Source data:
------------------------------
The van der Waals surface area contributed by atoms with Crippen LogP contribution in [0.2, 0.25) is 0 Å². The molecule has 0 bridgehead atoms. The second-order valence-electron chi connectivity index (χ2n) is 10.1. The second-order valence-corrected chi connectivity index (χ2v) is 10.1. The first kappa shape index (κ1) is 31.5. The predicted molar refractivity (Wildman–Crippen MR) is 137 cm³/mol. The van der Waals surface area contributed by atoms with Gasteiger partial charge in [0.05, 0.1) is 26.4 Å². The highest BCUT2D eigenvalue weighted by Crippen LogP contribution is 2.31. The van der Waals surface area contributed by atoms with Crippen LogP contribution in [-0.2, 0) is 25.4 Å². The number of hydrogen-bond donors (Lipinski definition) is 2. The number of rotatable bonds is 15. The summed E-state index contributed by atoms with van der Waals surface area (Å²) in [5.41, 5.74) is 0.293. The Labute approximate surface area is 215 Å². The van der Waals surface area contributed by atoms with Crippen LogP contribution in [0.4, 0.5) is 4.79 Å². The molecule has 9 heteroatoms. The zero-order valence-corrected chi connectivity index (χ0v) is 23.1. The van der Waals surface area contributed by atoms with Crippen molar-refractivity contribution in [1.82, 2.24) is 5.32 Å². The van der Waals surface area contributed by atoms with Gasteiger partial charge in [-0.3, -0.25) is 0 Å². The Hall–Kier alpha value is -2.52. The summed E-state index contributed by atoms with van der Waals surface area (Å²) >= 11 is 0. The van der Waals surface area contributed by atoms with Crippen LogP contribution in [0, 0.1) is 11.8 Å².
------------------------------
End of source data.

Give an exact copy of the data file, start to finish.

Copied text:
The van der Waals surface area contributed by atoms with Crippen LogP contribution in [0.2, 0.25) is 0 Å². The molecule has 0 bridgehead atoms. The second-order valence-electron chi connectivity index (χ2n) is 10.1. The second-order valence-corrected chi connectivity index (χ2v) is 10.1. The first kappa shape index (κ1) is 31.5. The predicted molar refractivity (Wildman–Crippen MR) is 137 cm³/mol. The van der Waals surface area contributed by atoms with Gasteiger partial charge in [0.05, 0.1) is 26.4 Å². The highest BCUT2D eigenvalue weighted by Crippen LogP contribution is 2.31. The van der Waals surface area contributed by atoms with Crippen LogP contribution in [-0.2, 0) is 25.4 Å². The number of hydrogen-bond donors (Lipinski definition) is 2. The number of rotatable bonds is 15. The summed E-state index contributed by atoms with van der Waals surface area (Å²) in [5.41, 5.74) is 0.293. The Labute approximate surface area is 215 Å². The van der Waals surface area contributed by atoms with Crippen LogP contribution in [0.4, 0.5) is 4.79 Å². The molecule has 9 heteroatoms. The zero-order valence-corrected chi connectivity index (χ0v) is 23.1. The van der Waals surface area contributed by atoms with Crippen molar-refractivity contribution in [1.82, 2.24) is 5.32 Å². The van der Waals surface area contributed by atoms with Gasteiger partial charge in [-0.3, -0.25) is 0 Å². The Hall–Kier alpha value is -2.52. The summed E-state index contributed by atoms with van der Waals surface area (Å²) >= 11 is 0. The van der Waals surface area contributed by atoms with Crippen LogP contribution in [0, 0.1) is 11.8 Å².